It has not been a very good year for Kaulig Racing. Truthfully, the organization has gone backward the last couple seasons. Has the departure of Justin Haley, of all people, hurt this team from top-to-bottom? Probably not. But Haley, to his credit, saw the writing on the wall and jumped ship.

Nowadays we’re only really considering Kaulig Racing on road courses. SVG was $4,000 cheaper last week at Charlotte but is priced up this weekend because of the track type. He started P2 at COTA earlier this year and despite finishing 27th, we should keep in mind he led 20 laps. And COTA has proven to be a high-variance road course and we know he’s capable of winning as we saw at Chicago last year in the Cup Series.

I don’t know what else needs to be said about Allmendinger on a road course. He won this race two years ago and similar to his teammate, he also led 20 laps at COTA just a couple months ago. Allmendinger also has wins in the last three years on courses like the Charlotte Roval, Mid-Ohio, Indy Road Course, COTA, and a trio of runner-up finishes at Watkins Glen. We may not like them on ovals, but this is Kaulig’s best shot at going to victory lane.

Update: So we have some developments. SVG starts P2 and has win equity and dominator potential. We had to assume he would qualify well. Allmendinger qualified for the final round but he did go off track and sustained damage to the rear of the car. So he is scored from P10 but will drop to the rear and go to a back-up car. I actually do like the prospect of Allmendinger in tournaments because dropping to the rear of the field may just suppress his ownership and he isn't going to offer a ton of PD being scored from P10. And yet, he still has a little win equity.

Cole Custer ($9,700)

Truthfully this isn’t a terrible price for the driver who won this race last year. Sure, it was a race without Allmendinger, but a win is a win. Custer may also have a little extra motivation this weekend considering he’s going to be looking for a new opportunity for 2025. But he’s the defending Xfinity Series champion and has name recognition.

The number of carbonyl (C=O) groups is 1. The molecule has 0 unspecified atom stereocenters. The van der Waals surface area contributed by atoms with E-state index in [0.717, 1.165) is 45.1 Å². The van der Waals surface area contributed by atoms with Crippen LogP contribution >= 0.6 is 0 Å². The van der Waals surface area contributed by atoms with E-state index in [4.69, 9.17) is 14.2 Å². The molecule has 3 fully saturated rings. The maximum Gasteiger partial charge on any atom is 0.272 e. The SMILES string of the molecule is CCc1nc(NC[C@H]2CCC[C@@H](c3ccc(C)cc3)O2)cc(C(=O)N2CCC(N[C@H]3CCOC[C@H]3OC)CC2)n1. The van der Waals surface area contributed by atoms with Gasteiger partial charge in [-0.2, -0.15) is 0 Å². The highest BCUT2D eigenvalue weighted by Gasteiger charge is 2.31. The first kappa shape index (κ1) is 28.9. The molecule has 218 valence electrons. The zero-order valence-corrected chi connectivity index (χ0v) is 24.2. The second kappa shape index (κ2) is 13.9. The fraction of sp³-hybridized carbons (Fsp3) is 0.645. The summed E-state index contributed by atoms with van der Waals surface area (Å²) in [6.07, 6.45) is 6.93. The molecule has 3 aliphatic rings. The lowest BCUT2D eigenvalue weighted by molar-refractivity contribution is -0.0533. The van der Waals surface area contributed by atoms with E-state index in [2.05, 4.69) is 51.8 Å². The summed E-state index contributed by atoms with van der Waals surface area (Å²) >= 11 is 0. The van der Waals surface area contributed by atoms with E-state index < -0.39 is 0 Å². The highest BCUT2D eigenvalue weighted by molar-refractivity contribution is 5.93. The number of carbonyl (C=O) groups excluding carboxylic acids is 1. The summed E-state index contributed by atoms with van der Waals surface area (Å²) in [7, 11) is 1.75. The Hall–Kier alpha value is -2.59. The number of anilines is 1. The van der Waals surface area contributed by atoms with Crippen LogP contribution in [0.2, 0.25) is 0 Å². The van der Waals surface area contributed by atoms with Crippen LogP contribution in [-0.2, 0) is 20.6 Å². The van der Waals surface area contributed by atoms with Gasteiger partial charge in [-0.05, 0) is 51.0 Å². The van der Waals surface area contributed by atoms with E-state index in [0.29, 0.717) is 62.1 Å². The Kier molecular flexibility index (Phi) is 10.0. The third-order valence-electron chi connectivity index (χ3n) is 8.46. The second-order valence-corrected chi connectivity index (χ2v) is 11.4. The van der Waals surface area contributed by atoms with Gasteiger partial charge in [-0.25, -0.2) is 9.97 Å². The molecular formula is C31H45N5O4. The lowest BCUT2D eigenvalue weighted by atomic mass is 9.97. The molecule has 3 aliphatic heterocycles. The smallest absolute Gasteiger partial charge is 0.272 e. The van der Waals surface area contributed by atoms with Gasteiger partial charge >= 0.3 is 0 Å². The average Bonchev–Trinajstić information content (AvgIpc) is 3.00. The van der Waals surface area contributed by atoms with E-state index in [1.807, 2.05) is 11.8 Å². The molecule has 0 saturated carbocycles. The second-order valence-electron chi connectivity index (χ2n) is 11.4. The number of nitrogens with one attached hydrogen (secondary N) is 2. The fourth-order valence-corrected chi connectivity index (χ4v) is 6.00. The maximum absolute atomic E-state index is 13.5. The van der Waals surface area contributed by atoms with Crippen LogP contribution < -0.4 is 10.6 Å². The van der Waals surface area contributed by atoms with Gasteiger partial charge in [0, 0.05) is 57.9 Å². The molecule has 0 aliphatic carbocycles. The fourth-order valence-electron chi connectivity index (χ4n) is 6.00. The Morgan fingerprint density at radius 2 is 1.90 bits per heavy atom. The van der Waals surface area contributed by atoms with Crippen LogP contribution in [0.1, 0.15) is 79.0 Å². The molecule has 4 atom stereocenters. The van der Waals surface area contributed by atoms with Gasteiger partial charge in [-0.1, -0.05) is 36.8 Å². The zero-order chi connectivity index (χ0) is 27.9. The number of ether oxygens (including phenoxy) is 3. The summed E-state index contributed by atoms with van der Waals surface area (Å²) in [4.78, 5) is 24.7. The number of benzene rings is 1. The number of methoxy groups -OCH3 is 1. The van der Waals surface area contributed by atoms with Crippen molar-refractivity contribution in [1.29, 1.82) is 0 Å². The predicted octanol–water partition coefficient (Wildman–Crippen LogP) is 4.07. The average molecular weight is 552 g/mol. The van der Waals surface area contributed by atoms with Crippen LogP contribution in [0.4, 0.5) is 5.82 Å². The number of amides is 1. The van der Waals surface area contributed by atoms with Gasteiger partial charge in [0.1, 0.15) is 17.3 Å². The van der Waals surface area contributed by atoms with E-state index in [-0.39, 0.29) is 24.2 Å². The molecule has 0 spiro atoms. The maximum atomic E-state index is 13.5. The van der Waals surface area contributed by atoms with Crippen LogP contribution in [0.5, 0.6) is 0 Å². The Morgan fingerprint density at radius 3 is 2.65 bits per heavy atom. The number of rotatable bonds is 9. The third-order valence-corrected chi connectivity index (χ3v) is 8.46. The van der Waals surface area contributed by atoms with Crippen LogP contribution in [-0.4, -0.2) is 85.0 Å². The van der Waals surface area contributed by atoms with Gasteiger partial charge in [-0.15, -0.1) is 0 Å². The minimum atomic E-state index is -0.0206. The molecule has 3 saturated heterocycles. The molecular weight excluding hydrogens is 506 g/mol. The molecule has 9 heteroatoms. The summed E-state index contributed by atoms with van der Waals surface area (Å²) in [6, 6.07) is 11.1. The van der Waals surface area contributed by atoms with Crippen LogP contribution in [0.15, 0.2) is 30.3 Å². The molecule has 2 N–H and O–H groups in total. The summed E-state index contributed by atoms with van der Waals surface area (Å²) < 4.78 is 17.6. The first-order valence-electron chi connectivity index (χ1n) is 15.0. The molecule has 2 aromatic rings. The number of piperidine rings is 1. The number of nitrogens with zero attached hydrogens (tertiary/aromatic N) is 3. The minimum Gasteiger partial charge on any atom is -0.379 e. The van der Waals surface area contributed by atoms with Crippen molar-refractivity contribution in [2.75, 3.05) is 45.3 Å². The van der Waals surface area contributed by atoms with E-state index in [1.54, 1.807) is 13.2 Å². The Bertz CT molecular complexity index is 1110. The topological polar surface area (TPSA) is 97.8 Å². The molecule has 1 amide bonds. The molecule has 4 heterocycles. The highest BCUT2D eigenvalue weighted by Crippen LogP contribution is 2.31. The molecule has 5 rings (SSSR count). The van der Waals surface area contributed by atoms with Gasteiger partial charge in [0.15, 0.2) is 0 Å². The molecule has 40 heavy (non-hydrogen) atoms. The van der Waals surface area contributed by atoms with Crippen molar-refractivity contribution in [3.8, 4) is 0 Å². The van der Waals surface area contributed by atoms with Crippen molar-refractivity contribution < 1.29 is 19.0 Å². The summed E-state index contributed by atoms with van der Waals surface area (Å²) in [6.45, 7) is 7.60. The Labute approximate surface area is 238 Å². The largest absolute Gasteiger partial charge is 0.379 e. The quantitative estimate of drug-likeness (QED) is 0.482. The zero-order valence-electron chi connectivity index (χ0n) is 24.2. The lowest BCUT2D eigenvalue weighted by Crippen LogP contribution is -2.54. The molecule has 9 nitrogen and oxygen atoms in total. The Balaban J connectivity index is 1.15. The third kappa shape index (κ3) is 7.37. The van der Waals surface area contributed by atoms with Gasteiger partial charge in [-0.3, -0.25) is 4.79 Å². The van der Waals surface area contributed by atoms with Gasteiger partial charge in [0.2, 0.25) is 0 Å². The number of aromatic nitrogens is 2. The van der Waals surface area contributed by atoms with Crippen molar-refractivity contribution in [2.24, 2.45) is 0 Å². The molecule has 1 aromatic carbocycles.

He finished fourth at COTA and was consistently running in the top 10 all day. Plus, two of his wins last year came on road/street courses although there’s some debate about the merit of his Chicago win since it wasn’t an “official” race per NASCAR’s rules.

He still put up strong results last year at Indy, Watkins Glen, and the Roval. There’s a little win equity and he’s under $10K for just the second or third time all season and he easily warrants consideration ahead of qualifying.

Justin Allgaier ($9,500)

I know the recent form on road courses has definitely been better for Allgaier’s teammate, Sam Mayer ($10,300), but that’s not to say Allgaier isn’t good on these layouts either.

Allgaier led 23 laps in a runner-up effort at this track last year and he finished fifth in 2022 during the Portland monsoon. He wasn’t particularly great at COTA earlier this year but was top five at Indy the last two years, led 42 laps last year at Road America (but finished 18th), and he led 10 laps at the Roval last year before getting caught in a wreck. 

Historically speaking, he’s not known as a road course specialist. But something within the data over the last couple seasons indicates that there is upside here whether we get a good finish, or he gets out front and leads laps.

Update: Allgaier rolls off P5 and his teammate, Sam Mayer, will start on the pole for this race. The broadcast did note that the last 13 Xfinity Series road races have been won by drivers starting in the top five so I do like both drivers a good bit.



Mid-Price Core Plays

Austin Hill ($9,000)